The Securities and Exchange Commission is investigating the green car company founded by Virginia gubernatorial candidate Terry McAuliffe over concerns that it allegedly guaranteed returns for its investors.
The SEC has subpoenaed the bank records of GreenTech's funding arm, the McLean-based financing company Gulf Coast Funds Management, LLC.
Documents attached to a July 31 letter from Sen. Charles E. Grassley also raise more questions on the extent of the interaction between officials at the two companies and Alejandro Mayorkas, the director of U.S. Citizenship and Immigration Services (USCIS) in the Department of Homeland Security (DHS).
DHS is investigating whether Mr. Mayorkas assisted in approving an investor visa application submitted by Gulf Coast, even after the application was denied and an appeal was rejected.
Mr. Mayorkas, President Obama's pick to be the next No. 2 at DHS, testified last week that the extent of his interaction with Mr. McAuliffe was one meeting in which he heard his complaints about investor visas being held up.
Mr. Grassley said it went further than that.
"Contrary to the impression left by your answer, documents indicate that both before and after that meeting, you actually engaged in nearly a dozen contacts with Gulf Coast Funds Management between 2010 and 2013, including direct communications with Gulf Coast's attorneys," the Iowa Republican wrote to Mr. Mayorkas. "That one meeting with Mr. McAuliffe was clearly not the extent of your interaction on that matter."
GreenTech Automotive issued a statement Friday evening confirming it received a document subpoena from the SEC on July 12.
The company "is cooperating fully with the SEC's requests for information and believes it is in full compliance with all applicable laws and regulations."
A Gulf Cost official did not respond to a request for comment.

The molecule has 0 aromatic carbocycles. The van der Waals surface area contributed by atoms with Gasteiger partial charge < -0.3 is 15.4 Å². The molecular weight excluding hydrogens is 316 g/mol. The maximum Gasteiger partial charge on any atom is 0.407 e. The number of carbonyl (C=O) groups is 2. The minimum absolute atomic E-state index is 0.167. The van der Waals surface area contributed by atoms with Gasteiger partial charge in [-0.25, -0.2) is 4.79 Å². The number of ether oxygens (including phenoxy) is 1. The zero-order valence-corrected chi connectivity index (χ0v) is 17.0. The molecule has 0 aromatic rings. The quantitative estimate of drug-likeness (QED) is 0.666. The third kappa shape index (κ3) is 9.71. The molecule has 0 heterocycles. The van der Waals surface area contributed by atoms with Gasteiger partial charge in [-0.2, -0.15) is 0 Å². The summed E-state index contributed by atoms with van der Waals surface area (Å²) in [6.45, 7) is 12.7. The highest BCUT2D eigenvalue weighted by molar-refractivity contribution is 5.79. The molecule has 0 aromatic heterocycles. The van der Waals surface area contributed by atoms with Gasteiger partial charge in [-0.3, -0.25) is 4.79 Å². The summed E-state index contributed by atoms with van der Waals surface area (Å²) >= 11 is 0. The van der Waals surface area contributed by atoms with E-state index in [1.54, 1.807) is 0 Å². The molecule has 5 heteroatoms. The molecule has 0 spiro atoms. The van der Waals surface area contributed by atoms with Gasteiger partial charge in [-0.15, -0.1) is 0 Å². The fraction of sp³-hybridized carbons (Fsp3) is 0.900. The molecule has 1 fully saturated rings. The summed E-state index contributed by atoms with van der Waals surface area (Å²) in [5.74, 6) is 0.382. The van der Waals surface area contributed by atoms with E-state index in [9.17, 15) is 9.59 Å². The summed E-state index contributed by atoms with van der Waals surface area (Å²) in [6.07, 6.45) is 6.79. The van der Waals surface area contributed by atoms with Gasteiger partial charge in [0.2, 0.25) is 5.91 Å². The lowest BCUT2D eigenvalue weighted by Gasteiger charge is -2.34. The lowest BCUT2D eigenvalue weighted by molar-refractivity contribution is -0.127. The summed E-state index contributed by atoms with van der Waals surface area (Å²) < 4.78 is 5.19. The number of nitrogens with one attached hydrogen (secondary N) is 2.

A spokesman for the McAuliffe campaign noted that Mr. McAuliffe left GreenTech in 2012 and that he has no knowledge of any investigation.
News of the SEC investigation was first reported Friday by The Washington Post.
The documents include forwarded e-mails from Mr. McAuliffe to Douglas Smith, an official in DHS's office of the Private Sector, that were forwarded to Mr. Mayorkas and an e-mail from Mr. Mayorkas himself saying that face-to-face meetings for particular cases are not appropriate."As the Director of this Agency, I do not adjudicate cases and am not the proper audience for a telephone call or a meeting about a particular case," he wrote to Gulf Coast's general counsel earlier this year. "I will forward your e-mail to the appropriate individual in the Agency."
USCIS handles cases involved in the EB-5 program, where foreign investors put up between $500,000 and $1 million for American companies in exchange for legal status.
Government attorneys wrote that such a meeting would violate the Administrative Procedures Act.
"I think it also raises an impartiality issue if we entertain pre-decisional meetings of this sort with particular applicants and petitioners," USCIS's Ethics Officer wrote. "It is not a concern to have meetings with particular industries, trade groups, bar associations, etc., on systemic issues that are not case specific, so long as we are willing to meet with all."
Gulf Coast is run by Anthony Rodham, the brother of former Secretary of State Hillary Rodham Clinton, and is the finance arm of GreenTech Automotive Inc. Mr. McAuliffe founded GreenTech in 2009 and quietly stepped down as chairman in December — a fact only revealed in April in response to an inquiry from a Politico reporter.
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